Duff McKagan's Tenderness: less Sunset Strip, more rootsy Americana

Guns N' Roses bassist Duff McKagan dials down the rock and ups the country quotient on second solo release Tenderness

Duff McKagen - Tenderness
Duff McKagan - Tenderness

1. Tenderness
2. It’s Not Too Late
3. Wasted Heart
4. Falling Down
5. Last September
6. Chip Away
7. Cold Outside
8. Feel
9. Breaking Rocks
10. Parkland
11. Don’t Look Behind You

Duff McKagan was the punk rock kid who ended up in the world’s biggest hair-metal band, but it turns out he had an outlaw heart all along. Tenderness, his first solo album since Guns N’ Roses reunited, and his second after 1993’s Believe In Me, forsakes the glitz and glamour of Hollywood and rock’n’roll in favour of Nashville and rootsy Americana. 

Okay it isn’t quite a cryin’-at-the-sports-bar country and western album, but its dialled-back ambience, strategically deployed pedal steel guitars and gospel-tinged backing vocals put it in the ballpark. There was always more to the bassist than the Sunset Strip bozo caricature (it’s difficult to imagine Slash launching a wealth-management company, as Duff did when he kicked the hard stuff), so maybe this kind of departure shouldn’t be surprising. 

What is surprising is just how good it is. Duff has been talking up Mark Lanegan and the Afghan Whigs’ Greg Dulli as touchstones, and the nocturnal ambience the so-called Gutter Twins conjure on their own work bleeds out across Tenderness. But the biggest factor here is McKagan’s chief collaborator Shooter Jennings, son of outlaw country frontiersman Waylon Jennings. Shooter and his regular backing band sprinkle some authentic Nashville stardust across the album. You want haunting lap steel guitar and a phalanx of fiddles? Shooter’s got ’em.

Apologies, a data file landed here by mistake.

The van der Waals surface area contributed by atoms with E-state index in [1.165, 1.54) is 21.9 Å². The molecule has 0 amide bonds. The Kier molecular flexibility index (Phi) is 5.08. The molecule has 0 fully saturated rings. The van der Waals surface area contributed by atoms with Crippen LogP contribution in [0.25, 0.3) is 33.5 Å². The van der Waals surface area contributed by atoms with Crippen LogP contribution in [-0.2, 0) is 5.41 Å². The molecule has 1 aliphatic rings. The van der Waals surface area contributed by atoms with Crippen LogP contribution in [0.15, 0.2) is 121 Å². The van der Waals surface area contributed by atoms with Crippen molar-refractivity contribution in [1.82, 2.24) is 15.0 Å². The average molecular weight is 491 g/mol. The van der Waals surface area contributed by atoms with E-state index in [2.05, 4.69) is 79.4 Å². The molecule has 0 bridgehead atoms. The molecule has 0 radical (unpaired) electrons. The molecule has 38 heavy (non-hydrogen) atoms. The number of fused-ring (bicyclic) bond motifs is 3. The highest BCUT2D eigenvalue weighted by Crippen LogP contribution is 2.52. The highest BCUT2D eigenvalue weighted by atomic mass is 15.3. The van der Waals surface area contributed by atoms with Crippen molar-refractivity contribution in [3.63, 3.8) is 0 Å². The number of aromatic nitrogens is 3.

Any worries about cultural tourism are dissipated in a few seconds of the opening title track. A slow-burning semi-ballad that makes a heartfelt plea for a little bit of humanity in an inhuman world, it’s got a reserved stateliness you’d never expect from a man who shares a stage with Axl Rose. 

Similarly, the gospel-infused Feel – written in honour of Chris Cornell, an old friend of McKagan’s from Seattle – snaps with the kind of honest-to-God emotion his regular band would struggle to match. It helps that McKagan isn’t the greatest singer in the world; there’s no artifice here. You can take the kid out of punk rock… 

If there is a problem here, it’s a surfeit of conscience. McKagan has called this a socio-political album, and by God he’s determined to mourn the world’s ills, from the opioid crisis to the unending wave of police brutality. Noble sentiments, for sure, but undercut by occasionally ham-fisted lyrics. 

The worst offender is Parkland, which is simply a litany of school shootings that draws the conclusion: ‘Oh shit, this is really bad.’ That’s paraphrasing, naturally. But not by much. Yet the album transcends all that, partly because it wears its heart so openly on its sleeve, partly because these songs gleam like jewels in the desert sun. 

Hollywood’s loss is Nashville’s gain.